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Single ssh tunnel command with a jump

Irving Gabriel Ocampo
・2 min read

If you are looking for how connect via ssh to a private server; that's commonly behind a other server or trough a firewall, this is a post I hope will help you.

The method most common used to access a remotely server is via a ssh connection, this command allow us create a channel, a secure channel, point to point type.

Even though I don't talk how set up your ssh in depth (but if you want i made a post talking about it, let me know), it is importan you know the basics about ssh use for implement this commands to pull up a tunnel with middle jumps.

The commands below show how pull up these tunnels with a single intermediary server and other one with two middle hosts. If you understand what is used to made it, you can use this theory in some software you know like as putty services.

variables

  • [middle-server] : Name or IP address from remote server you need cross.
  • [reach-host] : Name or IP address from remote hidden host you need reach.

Using the tools that Openssh provides to us, we pull up a single tunnel:

ssh -fN username@[middle-server] -L 1030:[reach-host]:22
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Notice: This IP from reach host has two numbers to side; to the left we has the port we use to make the local connection through localhost ports. The other one, to right side, is the port protocol we decide use for this connection, the obviously answer is the port 22 of ssh protocol.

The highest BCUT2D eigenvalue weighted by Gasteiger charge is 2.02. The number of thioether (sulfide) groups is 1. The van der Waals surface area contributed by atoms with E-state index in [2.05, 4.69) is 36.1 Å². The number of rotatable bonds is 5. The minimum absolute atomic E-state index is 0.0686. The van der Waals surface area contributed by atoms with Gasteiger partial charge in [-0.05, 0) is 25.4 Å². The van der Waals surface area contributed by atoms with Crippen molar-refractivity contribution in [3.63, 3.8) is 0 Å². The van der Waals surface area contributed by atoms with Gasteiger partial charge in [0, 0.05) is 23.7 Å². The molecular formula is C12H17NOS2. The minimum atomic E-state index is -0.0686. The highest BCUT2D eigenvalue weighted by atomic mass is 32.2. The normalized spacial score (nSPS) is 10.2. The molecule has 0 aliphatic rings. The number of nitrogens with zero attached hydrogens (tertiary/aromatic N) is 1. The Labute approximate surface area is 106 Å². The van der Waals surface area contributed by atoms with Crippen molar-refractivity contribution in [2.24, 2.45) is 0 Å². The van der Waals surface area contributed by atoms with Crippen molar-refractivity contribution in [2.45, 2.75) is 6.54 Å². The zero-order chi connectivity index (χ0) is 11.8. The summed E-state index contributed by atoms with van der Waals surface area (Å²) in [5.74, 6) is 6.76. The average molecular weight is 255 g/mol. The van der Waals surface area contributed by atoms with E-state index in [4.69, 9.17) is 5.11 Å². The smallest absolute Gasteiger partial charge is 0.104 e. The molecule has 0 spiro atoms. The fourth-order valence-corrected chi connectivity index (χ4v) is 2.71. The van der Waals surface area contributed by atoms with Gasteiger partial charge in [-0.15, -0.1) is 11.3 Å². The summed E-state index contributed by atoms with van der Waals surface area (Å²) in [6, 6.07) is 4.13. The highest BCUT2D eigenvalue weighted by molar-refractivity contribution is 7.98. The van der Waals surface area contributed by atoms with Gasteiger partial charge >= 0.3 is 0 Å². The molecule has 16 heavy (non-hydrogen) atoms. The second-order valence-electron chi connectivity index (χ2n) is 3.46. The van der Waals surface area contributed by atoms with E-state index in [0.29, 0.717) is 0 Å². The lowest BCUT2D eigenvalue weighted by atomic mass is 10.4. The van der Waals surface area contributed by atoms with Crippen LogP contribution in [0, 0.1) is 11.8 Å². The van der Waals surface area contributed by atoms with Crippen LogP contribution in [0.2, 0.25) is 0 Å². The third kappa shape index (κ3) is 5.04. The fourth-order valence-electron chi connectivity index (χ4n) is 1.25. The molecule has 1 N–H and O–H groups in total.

You must be asking what are these flags, well the first two (fN) is for send to background the process of this tunnel and keep up the channel and avoid execute some extra command on end side when the connection is established. You can see the complete documentation if you run the command 'man ssh' in you terminal.

Now, we well make a tunnel with two middle host cross to us end server we want to reach:

ssh -fN username@[middle-server] -L 1030:[second-middle-server]:22
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This first tunnel above we define the connection with the first middle host jump.

ssh -fN -p 1030 username@localhost -L 1031:[reach-host]:22 -L 1032:[other-reach-host]:22
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In this other one above, we connect the previous tunnel to use and reach the end host, in the flag '-p' we indicate we want connect through local port 1030 and make another tunnel in other local port (1031) for the end host we want to see and with the same scheme we can add another end host if we want.

And is done, just need to do a ssh connection via localhost in the port defined for the reach host we was set.

Some command like this:

ssh username@localhost -p 1031
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if you have do made a connection before, you may know this is the usual ssh connection command.

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